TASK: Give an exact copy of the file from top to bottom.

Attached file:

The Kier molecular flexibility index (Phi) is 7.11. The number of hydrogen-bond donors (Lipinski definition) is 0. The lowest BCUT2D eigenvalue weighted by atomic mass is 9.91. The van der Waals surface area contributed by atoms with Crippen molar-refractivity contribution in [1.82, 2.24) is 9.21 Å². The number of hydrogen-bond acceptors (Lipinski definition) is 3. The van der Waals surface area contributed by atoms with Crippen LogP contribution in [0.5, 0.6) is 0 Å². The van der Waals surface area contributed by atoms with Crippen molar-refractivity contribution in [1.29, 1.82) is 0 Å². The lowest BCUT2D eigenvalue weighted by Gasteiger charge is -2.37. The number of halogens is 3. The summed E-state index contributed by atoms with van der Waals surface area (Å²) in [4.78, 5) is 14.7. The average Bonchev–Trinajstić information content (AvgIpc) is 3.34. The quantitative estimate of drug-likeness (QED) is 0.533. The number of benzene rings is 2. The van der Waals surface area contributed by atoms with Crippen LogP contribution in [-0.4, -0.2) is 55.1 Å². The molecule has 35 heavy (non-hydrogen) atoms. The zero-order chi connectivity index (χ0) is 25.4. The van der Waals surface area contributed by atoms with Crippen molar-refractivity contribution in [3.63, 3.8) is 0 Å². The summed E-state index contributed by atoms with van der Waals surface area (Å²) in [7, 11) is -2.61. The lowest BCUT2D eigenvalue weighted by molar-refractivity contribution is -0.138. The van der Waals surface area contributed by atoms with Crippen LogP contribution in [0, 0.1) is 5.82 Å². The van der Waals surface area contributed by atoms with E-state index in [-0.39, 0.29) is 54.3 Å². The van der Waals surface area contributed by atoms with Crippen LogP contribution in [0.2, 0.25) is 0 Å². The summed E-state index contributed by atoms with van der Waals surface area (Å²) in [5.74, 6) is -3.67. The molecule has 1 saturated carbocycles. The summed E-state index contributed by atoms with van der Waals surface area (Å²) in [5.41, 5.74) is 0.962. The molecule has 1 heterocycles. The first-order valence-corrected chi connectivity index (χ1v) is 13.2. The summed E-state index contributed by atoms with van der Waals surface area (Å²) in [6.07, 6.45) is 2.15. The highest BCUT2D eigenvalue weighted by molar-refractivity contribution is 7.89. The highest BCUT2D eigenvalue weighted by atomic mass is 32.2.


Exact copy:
The Kier molecular flexibility index (Phi) is 7.11. The number of hydrogen-bond donors (Lipinski definition) is 0. The lowest BCUT2D eigenvalue weighted by atomic mass is 9.91. The van der Waals surface area contributed by atoms with Crippen molar-refractivity contribution in [1.82, 2.24) is 9.21 Å². The number of hydrogen-bond acceptors (Lipinski definition) is 3. The van der Waals surface area contributed by atoms with Crippen LogP contribution in [0.5, 0.6) is 0 Å². The van der Waals surface area contributed by atoms with Crippen molar-refractivity contribution in [1.29, 1.82) is 0 Å². The lowest BCUT2D eigenvalue weighted by Gasteiger charge is -2.37. The number of halogens is 3. The summed E-state index contributed by atoms with van der Waals surface area (Å²) in [4.78, 5) is 14.7. The average Bonchev–Trinajstić information content (AvgIpc) is 3.34. The quantitative estimate of drug-likeness (QED) is 0.533. The number of benzene rings is 2. The van der Waals surface area contributed by atoms with Crippen LogP contribution in [-0.4, -0.2) is 55.1 Å². The molecule has 35 heavy (non-hydrogen) atoms. The zero-order chi connectivity index (χ0) is 25.4. The van der Waals surface area contributed by atoms with Crippen molar-refractivity contribution in [3.63, 3.8) is 0 Å². The summed E-state index contributed by atoms with van der Waals surface area (Å²) in [7, 11) is -2.61. The lowest BCUT2D eigenvalue weighted by molar-refractivity contribution is -0.138. The van der Waals surface area contributed by atoms with Crippen LogP contribution in [0, 0.1) is 5.82 Å². The van der Waals surface area contributed by atoms with E-state index in [-0.39, 0.29) is 54.3 Å². The van der Waals surface area contributed by atoms with Crippen LogP contribution in [0.2, 0.25) is 0 Å². The summed E-state index contributed by atoms with van der Waals surface area (Å²) in [5.74, 6) is -3.67. The molecule has 1 saturated carbocycles. The summed E-state index contributed by atoms with van der Waals surface area (Å²) in [5.41, 5.74) is 0.962. The molecule has 1 heterocycles. The first-order valence-corrected chi connectivity index (χ1v) is 13.2. The summed E-state index contributed by atoms with van der Waals surface area (Å²) in [6.07, 6.45) is 2.15. The highest BCUT2D eigenvalue weighted by molar-refractivity contribution is 7.89. The highest BCUT2D eigenvalue weighted by atomic mass is 32.2.